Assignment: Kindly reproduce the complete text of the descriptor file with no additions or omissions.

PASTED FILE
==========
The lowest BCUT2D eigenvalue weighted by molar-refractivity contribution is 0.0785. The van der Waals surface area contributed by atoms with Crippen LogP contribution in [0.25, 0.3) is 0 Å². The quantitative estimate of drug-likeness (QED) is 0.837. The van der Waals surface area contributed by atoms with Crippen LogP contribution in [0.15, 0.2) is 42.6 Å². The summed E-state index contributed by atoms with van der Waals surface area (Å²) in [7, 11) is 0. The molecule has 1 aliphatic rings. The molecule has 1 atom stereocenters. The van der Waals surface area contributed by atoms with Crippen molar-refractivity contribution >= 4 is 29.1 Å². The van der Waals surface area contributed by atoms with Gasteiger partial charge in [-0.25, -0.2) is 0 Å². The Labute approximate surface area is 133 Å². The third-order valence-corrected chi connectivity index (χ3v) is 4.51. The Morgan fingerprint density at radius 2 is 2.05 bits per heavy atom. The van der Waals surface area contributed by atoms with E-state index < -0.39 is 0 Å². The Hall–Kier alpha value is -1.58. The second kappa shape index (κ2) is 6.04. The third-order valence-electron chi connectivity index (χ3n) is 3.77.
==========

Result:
The lowest BCUT2D eigenvalue weighted by molar-refractivity contribution is 0.0785. The van der Waals surface area contributed by atoms with Crippen LogP contribution in [0.25, 0.3) is 0 Å². The quantitative estimate of drug-likeness (QED) is 0.837. The van der Waals surface area contributed by atoms with Crippen LogP contribution in [0.15, 0.2) is 42.6 Å². The summed E-state index contributed by atoms with van der Waals surface area (Å²) in [7, 11) is 0. The molecule has 1 aliphatic rings. The molecule has 1 atom stereocenters. The van der Waals surface area contributed by atoms with Crippen molar-refractivity contribution >= 4 is 29.1 Å². The van der Waals surface area contributed by atoms with Gasteiger partial charge in [-0.25, -0.2) is 0 Å². The Labute approximate surface area is 133 Å². The third-order valence-corrected chi connectivity index (χ3v) is 4.51. The Morgan fingerprint density at radius 2 is 2.05 bits per heavy atom. The van der Waals surface area contributed by atoms with E-state index < -0.39 is 0 Å². The Hall–Kier alpha value is -1.58. The second kappa shape index (κ2) is 6.04. The third-order valence-electron chi connectivity index (χ3n) is 3.77.